Tag Archives: gender equality

Who is the best at giving hugs?

My young daughter swerves by me and stubs her toe on a door.  I hold out my arms to give her a big hug and…she hops straight past.

Hops all the way down the hall.

Hops into the kitchen…yelling for Mum.

I follow and see her get a big cuddle and lots of sympathy. Then she looks round and flashes a cheeky grin. “Hey,” I say, “you ran right past me. I was going to give you a big hug.”

“Sorry, Dad, but you’re too bony – even though you’ve got a big fat belly. Mum’s way better at giving me cuddles.”

“What am I good for?” I ask, with a mock glum face.

“Well, I like it when you pretend to be a robot and run after me. And you’re pretty good at doing voices. Yeah, I like it when you read to me at night and do your Winnie the Pooh voice. Can you do it now?”

“Ummm, Uhhh, Nope – I don’ttt think so.”


“I think she’s feeling okay now,” says Mum.

“My foot still hurts a bit,” says the wee girl, angling for more attention. 

“Come to Dad and get a big hug,” I say, crouching down and stretching my arms wide.

“No – that’s Mum’s job. Your job is to tell me jokes and…”


“Do the washing up. Pick up after me and Mum. Keep the house tidy and make cookies. You are the best in the world – ever – at making cookies, especially the big chocolate ones. Can you make them now?”

“It’s late. How about I make them tomorrow? How about I make Yorkshire Puddings? You used to call them Orchard Puddings when you were wee.”

“No Dad. Mum is the best at Yorkshires. [pause] But you are the best at pancakes.”

“It’s the same stuff!” I protest.

“Look. Sometimes you are okay at Yorkshires too.”

“What about hugs?”

She thinks. “Yes. But not if I’m really hurt because then I just have to go to Mum – it’s the law. Unless Mum’s not here then I’ll come to you. Don’t worry, Dad. I still love you.”

She starts running off.

“I can see your leg’s better now.”

And accidentally catches her shoulder on the door.

“Ow! That was your fault, Dad.”

“What? Why? How?!”

“Well, I get my cleverness and hair from Mum.”


“And I get clumsiness from you! It’s okay. I know you didn’t mean to give it to me.”

And off she goes with a grin…

to cuddle the dog!

“Skye gives the best hugs in this house!”

cuddle dog alan dapre















Writing For Girls And Boys – blog post by Alan Dapre, children’s author

Recently, I was browsing in a well-known superstore with my young daughter. She found pink pyjamas decorated with rainbows – ‘For Girls age 7-8’. Then a set of dinosaur pyjamas. Isla turned to me with a frustrated look and said, “I really want those dinosaur ones, but it says ‘For Boys age 7-8’.”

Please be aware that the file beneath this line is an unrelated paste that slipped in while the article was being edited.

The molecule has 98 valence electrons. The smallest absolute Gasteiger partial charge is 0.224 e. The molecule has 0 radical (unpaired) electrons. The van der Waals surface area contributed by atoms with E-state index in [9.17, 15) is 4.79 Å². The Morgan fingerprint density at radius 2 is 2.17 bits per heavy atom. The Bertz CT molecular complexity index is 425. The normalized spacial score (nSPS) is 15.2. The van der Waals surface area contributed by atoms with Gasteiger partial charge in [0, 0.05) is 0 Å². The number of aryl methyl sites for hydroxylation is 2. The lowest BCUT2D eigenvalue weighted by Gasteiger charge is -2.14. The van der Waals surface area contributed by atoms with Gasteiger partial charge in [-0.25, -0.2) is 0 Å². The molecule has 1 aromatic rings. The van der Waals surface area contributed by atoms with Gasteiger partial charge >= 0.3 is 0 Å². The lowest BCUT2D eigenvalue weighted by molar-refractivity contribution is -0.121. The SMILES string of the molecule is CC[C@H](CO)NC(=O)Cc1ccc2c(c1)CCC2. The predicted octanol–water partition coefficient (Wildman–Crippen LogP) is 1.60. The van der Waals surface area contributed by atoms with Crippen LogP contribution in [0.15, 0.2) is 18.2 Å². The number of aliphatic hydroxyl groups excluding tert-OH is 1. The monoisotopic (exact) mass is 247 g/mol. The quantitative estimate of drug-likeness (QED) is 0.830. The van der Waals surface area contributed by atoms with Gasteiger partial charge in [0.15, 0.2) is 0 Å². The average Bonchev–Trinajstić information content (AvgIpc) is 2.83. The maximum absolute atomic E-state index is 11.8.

Then a similar thing happened when we walked through a local discount store. The toy aisles were clearly segregated by colour and gender – pink for girls and blue for boys. Isla picked up a blue skateboard then put it down. “They make me think I can’t have it. Why can’t girls and boys share the toys?”

Why indeed?

As I write this blog at home, I am surrounded by Lego models. Some sets are obviously packaged for boys, others for girls. My daughter chose all of them, regardless. “I think boy stuff is cooler than girl stuff. They get to have ferocious dragons and knights and ninjas. Girls just get pretty rainbows and unicorns and lots of pink. Some girls might want to have different colours and have adventures.”

One of my favourite childhood books was The Turbulent Term of Tyke Tiler by Gene Kemp. Tyke takes on the school establishment in an action-packed tale. It was quite a shock to discover the eponymous protagonist was Theodora Tiler. Most of the books I had read up until then featured boys doing all the exciting stuff.

Being adventurous is a vital part of growing up for all children, not just boys. Books should reflect that. My Porridge the Tartan Cat books are funny, fast-moving, action packed adventures that anyone can read.

Twins Isla (named after my daughter, who calls herself Real Isla) and Ross McFun feature in every book of the Porridge the Tartan Cat series and star in two. Both characters are go-getting children, with enquiring minds who courageously work together to solve tricky problems. I chose non-identical twins because I wanted female and male characters who are equal but different. Children with the confidence and freedom to express and exchange ideas. In each book, they take turns to explore, to question and to lead. I’m not writing for girls or boys. I’m writing for girls and boys.

My wife is an engineer – and a great role model for our daughter. Together we encourage Real Isla to try new things and believe in herself. Anything is possible. Last month she scuba-dived in a cage at Deep Sea World and loved every moment. Not every child gets a chance to do that. Or to be in a book like Real Isla. But all children should see characters with identifiable traits, and read reassuring books that show them it’s okay to be themselves. Books that nourish, sustain and empower children to be the best they can be.

By the way, my daughter loves wearing her new dinosaur pyjamas. And I love that she loves them, too.

This blog re-post is taken from the Alan Dapré author page at the Discover Kelpies site